Frederick Douglas

The Baltimore Sun did an article on Fredrick Douglas earlier this year calling him the multiracial trailblazer. That he was. He believed his father was his white slave owner. Douglas and his mother were separated when he was young and he experienced significant physical abuse by his owners. Fredrick Douglas is considered the most important African American of the nineteenth century. He was taught to read by his slave owner’s mistress. He managed to escape from slavery in Maryland. He was well known as a slave who gained freedom, an abolitionist, an advocate for women’s rights, and a gifted orator.  He spoke across the nation often to large crowd’s telling his own story and condemning slavery. After his first wife passed away he married Helen Pitts, a white women who was a feminist and abolitionist. Their interracial marriage created lots of controversy. We have seen a growth of interracial marriages, but this unfortunately can still be true today. Frederick Douglas stated in 1881 “Though slavery was abolished, the wrongs of my people were not ended. Though they were not slaves, they were not quite free.” This year we celebrated his 200th birthday and the same could still be said today.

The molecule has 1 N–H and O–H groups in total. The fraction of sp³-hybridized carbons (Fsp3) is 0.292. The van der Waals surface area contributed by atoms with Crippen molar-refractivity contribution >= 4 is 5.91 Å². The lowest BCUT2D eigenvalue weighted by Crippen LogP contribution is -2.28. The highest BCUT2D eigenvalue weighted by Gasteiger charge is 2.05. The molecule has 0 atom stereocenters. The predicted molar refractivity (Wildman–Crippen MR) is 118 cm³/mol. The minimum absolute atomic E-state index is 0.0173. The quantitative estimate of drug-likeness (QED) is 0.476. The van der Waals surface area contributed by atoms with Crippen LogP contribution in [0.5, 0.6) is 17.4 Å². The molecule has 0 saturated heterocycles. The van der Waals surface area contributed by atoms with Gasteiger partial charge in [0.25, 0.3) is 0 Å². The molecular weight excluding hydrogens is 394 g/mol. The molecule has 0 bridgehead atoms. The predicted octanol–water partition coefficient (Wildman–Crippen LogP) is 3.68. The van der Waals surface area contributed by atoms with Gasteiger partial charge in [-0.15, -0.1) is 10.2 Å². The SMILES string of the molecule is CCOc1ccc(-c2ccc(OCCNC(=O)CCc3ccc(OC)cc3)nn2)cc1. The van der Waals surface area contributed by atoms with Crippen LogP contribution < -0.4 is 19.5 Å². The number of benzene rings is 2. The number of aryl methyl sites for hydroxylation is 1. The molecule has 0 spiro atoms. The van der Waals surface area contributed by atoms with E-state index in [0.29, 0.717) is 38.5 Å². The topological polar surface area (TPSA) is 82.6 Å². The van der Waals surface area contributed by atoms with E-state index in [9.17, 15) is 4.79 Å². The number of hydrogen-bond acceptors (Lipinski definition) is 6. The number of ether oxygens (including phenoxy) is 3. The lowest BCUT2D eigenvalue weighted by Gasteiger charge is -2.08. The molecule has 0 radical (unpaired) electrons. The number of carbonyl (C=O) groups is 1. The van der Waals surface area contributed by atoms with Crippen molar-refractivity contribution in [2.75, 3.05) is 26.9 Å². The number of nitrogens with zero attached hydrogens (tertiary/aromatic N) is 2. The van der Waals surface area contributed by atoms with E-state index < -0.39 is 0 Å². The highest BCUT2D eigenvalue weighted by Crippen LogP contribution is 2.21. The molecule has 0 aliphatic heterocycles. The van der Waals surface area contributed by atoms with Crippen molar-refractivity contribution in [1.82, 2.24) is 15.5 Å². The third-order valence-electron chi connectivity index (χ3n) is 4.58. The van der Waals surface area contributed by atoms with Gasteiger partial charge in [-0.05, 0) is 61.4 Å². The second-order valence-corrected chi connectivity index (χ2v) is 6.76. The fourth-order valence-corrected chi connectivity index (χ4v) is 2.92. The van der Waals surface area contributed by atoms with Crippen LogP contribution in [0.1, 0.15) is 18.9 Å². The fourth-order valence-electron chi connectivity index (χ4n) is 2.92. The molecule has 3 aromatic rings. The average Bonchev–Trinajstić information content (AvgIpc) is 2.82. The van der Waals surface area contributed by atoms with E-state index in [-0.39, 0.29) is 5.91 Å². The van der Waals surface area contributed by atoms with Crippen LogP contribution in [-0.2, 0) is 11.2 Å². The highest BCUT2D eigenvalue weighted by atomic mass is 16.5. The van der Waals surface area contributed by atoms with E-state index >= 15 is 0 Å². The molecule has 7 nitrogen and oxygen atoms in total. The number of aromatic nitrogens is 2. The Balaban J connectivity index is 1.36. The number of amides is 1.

Makensie Shay McDaniel

Project RACE Teen President.


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